The tunnel will be approximately one third of a mile long when completed and will run between the East Main and Downtown stations, mostly under 110th Avenue NE
Excavation work should be complete in about two years followed by another year of construction to complete the tunnel interior
Crews are excavating at the south portal site at 112th Avenue SE and Main Street. Construction is on pace to dig 3 to 4 feet of tunnel a day. The north portal will surface at the light rail station at NE 6th Street near the current Bellevue Transit Center
The completed tunnel will be nearly 28 feet tall and run 30-60 feet below ground
The budget for the tunnel is $121.4 million
Instead of a tunnel boring machine, this tunnel is being built using the sequential excavation method (SEM). SEM uses an excavator and cutting equipment to take out soil. As soil is removed, lattice girders are installed and then pressurized concrete, called shotcrete, is sprayed onto the tunnel sides, ceiling and floor. This method, vs a tunnel boring machine, should minimize disruption to surface streets, homes and businesses.
East Link is scheduled to open in 2023 and is part of the 14 mile, 10 station light rail extension. When open a trip from downtown Seattle to downtown Bellevue will take about 20 minuted. The next extension is scheduled to open the following year linking stations to Redmond.
2023 will be here sooner than we expect. Access to light rail is going to be a game changer downtown, adding appeal, convenience, prestige and value to downtown Bellevue’s business and residential communities.
The last couple of warm-ish days got me thinking about ice cream. The big news, and I will make a trip to Capital Hill, is Portland’s Salt & Straw ice cream shop opening in the Capital Hill. Downtown Bellevue is missing a signature ice cream shop.
A long time downtown Bellevue resident, I remember the Baskin & Robbins ice cream shop downtown. Along with the Dairy Queen (both have been gone for years) these were the two “go to” stops for ice cream in the summer. Ben & Jerry’s is inside Bellevue Square and there are several places you can find gelatto, frozen yogurt or a milkshake, no destination ice cream shop in downtown Bellevue anymore.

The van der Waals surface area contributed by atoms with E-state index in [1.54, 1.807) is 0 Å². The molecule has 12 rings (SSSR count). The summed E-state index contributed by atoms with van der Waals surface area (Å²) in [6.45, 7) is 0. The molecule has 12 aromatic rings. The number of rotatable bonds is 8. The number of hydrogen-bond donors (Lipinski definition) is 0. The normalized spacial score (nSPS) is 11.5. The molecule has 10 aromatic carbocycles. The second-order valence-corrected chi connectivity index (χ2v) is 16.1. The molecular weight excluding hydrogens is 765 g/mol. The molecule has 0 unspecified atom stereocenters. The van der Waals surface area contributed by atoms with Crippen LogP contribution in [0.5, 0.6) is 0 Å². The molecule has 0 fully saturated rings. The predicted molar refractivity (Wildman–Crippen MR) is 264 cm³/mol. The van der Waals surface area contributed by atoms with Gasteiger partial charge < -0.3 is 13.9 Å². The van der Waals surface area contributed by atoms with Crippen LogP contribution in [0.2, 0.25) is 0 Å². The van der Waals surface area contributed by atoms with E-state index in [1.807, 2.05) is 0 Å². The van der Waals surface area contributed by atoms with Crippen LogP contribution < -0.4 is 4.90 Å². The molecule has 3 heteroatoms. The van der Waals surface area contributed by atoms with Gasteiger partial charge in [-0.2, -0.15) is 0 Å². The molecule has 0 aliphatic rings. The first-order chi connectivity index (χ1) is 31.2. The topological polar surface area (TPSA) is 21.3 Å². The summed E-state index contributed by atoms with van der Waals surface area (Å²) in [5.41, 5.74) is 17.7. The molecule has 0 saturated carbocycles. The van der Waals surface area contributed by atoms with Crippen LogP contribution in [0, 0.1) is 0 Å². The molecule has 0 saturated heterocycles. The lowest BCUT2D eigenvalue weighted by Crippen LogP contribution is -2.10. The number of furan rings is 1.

The weather was great and we spent a lot of time outdoors this weekend walking the dogs and enjoying the colorful blooms downtown. It was fun to sit outside with a cup of coffee but it would have been fabulous to sit outside with a yummy cone of ice cream. I’m looking forward to summer and hopefully the arrival of a pop-up ice cream shop.
Three new eateries recently opened (or reopened) in downtown Bellevue, the first of many scheduled to open in coming months. Some are new to the area along with a local favorite.
Minamoto Japanese Cuisine opened in March at the Alley 111 Apartments. Minamoto’s menu focuses on Japanese cuisine. Open for lunch and dinner.
Peony Kitchen recently opened on Main Street adding a fresh interpretation of Chinese cuisine to the Old Main Street neighborhood. Peony is located at the Meyden Apartments where there is public garage and street parking available. Open for lunch and dinner.
Wild Ginger, after shuttering the Bravern location earlier this month, Wild Ginger has reopened at Lincoln Square. The new space is smaller and more intimate, but you can expect the same high quality Asian food and extensive wine list.
A long time downtown resident, I’m looking forward to sampling these and other new dining opportunities this summer.